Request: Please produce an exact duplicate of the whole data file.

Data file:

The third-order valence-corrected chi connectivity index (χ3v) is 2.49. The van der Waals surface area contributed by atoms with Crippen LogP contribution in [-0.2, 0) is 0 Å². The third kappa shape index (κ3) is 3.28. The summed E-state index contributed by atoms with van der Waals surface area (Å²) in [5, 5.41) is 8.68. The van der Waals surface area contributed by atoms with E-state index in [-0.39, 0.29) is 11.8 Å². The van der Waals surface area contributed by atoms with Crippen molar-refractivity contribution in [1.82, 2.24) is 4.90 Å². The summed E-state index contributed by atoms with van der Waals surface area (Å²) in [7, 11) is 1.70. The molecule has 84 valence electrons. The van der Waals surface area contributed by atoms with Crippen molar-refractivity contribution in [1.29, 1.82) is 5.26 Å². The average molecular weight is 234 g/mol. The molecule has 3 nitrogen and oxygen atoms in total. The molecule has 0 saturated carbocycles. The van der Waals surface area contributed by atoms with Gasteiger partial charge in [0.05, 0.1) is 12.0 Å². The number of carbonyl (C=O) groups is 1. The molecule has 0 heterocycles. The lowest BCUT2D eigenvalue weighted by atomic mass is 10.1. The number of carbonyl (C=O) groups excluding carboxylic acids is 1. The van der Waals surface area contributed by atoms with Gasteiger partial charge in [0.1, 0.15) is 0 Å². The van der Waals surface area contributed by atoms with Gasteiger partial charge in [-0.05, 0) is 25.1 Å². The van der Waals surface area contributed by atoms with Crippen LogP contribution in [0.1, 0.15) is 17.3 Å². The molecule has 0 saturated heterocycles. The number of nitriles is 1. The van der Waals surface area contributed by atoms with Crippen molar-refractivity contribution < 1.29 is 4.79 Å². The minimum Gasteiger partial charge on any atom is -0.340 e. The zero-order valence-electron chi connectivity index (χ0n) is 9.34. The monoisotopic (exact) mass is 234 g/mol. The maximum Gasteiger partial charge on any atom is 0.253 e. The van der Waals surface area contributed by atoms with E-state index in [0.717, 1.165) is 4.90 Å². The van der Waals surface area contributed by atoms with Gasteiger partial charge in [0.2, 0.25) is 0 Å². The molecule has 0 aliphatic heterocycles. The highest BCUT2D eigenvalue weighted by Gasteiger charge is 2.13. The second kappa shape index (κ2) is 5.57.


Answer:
The third-order valence-corrected chi connectivity index (χ3v) is 2.49. The van der Waals surface area contributed by atoms with Crippen LogP contribution in [-0.2, 0) is 0 Å². The third kappa shape index (κ3) is 3.28. The summed E-state index contributed by atoms with van der Waals surface area (Å²) in [5, 5.41) is 8.68. The van der Waals surface area contributed by atoms with E-state index in [-0.39, 0.29) is 11.8 Å². The van der Waals surface area contributed by atoms with Crippen molar-refractivity contribution in [1.82, 2.24) is 4.90 Å². The summed E-state index contributed by atoms with van der Waals surface area (Å²) in [7, 11) is 1.70. The molecule has 84 valence electrons. The van der Waals surface area contributed by atoms with Crippen molar-refractivity contribution in [1.29, 1.82) is 5.26 Å². The average molecular weight is 234 g/mol. The molecule has 3 nitrogen and oxygen atoms in total. The molecule has 0 saturated carbocycles. The van der Waals surface area contributed by atoms with Gasteiger partial charge in [0.05, 0.1) is 12.0 Å². The number of carbonyl (C=O) groups is 1. The molecule has 0 heterocycles. The lowest BCUT2D eigenvalue weighted by atomic mass is 10.1. The number of carbonyl (C=O) groups excluding carboxylic acids is 1. The van der Waals surface area contributed by atoms with Gasteiger partial charge in [0.1, 0.15) is 0 Å². The van der Waals surface area contributed by atoms with Gasteiger partial charge in [-0.05, 0) is 25.1 Å². The van der Waals surface area contributed by atoms with Crippen LogP contribution in [0.1, 0.15) is 17.3 Å². The molecule has 0 saturated heterocycles. The number of nitriles is 1. The van der Waals surface area contributed by atoms with Crippen molar-refractivity contribution < 1.29 is 4.79 Å². The minimum Gasteiger partial charge on any atom is -0.340 e. The zero-order valence-electron chi connectivity index (χ0n) is 9.34. The monoisotopic (exact) mass is 234 g/mol. The maximum Gasteiger partial charge on any atom is 0.253 e. The van der Waals surface area contributed by atoms with E-state index in [0.717, 1.165) is 4.90 Å². The van der Waals surface area contributed by atoms with Gasteiger partial charge in [0.2, 0.25) is 0 Å². The molecule has 0 aliphatic heterocycles. The highest BCUT2D eigenvalue weighted by Gasteiger charge is 2.13. The second kappa shape index (κ2) is 5.57.